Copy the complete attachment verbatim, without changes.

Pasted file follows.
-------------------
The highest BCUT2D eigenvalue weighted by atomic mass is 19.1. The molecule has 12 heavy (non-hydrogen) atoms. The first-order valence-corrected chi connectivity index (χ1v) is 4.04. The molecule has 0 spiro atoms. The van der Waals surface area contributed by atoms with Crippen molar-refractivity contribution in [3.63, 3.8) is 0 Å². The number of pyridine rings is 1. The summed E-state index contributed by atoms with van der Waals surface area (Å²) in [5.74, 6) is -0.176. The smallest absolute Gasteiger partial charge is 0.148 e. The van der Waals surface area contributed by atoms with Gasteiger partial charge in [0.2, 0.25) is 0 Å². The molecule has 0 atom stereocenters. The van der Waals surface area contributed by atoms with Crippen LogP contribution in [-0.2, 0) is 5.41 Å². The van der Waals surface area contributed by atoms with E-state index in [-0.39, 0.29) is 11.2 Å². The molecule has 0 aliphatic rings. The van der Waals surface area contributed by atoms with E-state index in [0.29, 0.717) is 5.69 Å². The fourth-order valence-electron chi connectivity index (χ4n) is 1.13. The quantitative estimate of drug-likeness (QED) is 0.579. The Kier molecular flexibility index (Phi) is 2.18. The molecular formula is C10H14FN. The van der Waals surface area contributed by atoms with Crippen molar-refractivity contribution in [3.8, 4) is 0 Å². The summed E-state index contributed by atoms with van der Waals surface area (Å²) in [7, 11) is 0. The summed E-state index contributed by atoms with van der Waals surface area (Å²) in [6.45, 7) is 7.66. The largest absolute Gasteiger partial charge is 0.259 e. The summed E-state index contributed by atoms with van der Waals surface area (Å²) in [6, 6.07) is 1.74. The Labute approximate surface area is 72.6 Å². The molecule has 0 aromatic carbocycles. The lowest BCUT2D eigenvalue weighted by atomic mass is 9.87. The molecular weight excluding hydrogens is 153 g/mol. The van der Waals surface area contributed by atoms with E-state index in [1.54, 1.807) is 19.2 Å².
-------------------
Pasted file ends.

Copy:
The highest BCUT2D eigenvalue weighted by atomic mass is 19.1. The molecule has 12 heavy (non-hydrogen) atoms. The first-order valence-corrected chi connectivity index (χ1v) is 4.04. The molecule has 0 spiro atoms. The van der Waals surface area contributed by atoms with Crippen molar-refractivity contribution in [3.63, 3.8) is 0 Å². The number of pyridine rings is 1. The summed E-state index contributed by atoms with van der Waals surface area (Å²) in [5.74, 6) is -0.176. The smallest absolute Gasteiger partial charge is 0.148 e. The van der Waals surface area contributed by atoms with Gasteiger partial charge in [0.2, 0.25) is 0 Å². The molecule has 0 atom stereocenters. The van der Waals surface area contributed by atoms with Crippen LogP contribution in [-0.2, 0) is 5.41 Å². The van der Waals surface area contributed by atoms with E-state index in [-0.39, 0.29) is 11.2 Å². The molecule has 0 aliphatic rings. The van der Waals surface area contributed by atoms with E-state index in [0.29, 0.717) is 5.69 Å². The fourth-order valence-electron chi connectivity index (χ4n) is 1.13. The quantitative estimate of drug-likeness (QED) is 0.579. The Kier molecular flexibility index (Phi) is 2.18. The molecular formula is C10H14FN. The van der Waals surface area contributed by atoms with Crippen molar-refractivity contribution in [3.8, 4) is 0 Å². The summed E-state index contributed by atoms with van der Waals surface area (Å²) in [7, 11) is 0. The summed E-state index contributed by atoms with van der Waals surface area (Å²) in [6.45, 7) is 7.66. The largest absolute Gasteiger partial charge is 0.259 e. The summed E-state index contributed by atoms with van der Waals surface area (Å²) in [6, 6.07) is 1.74. The Labute approximate surface area is 72.6 Å². The molecule has 0 aromatic carbocycles. The lowest BCUT2D eigenvalue weighted by atomic mass is 9.87. The molecular weight excluding hydrogens is 153 g/mol. The van der Waals surface area contributed by atoms with E-state index in [1.54, 1.807) is 19.2 Å².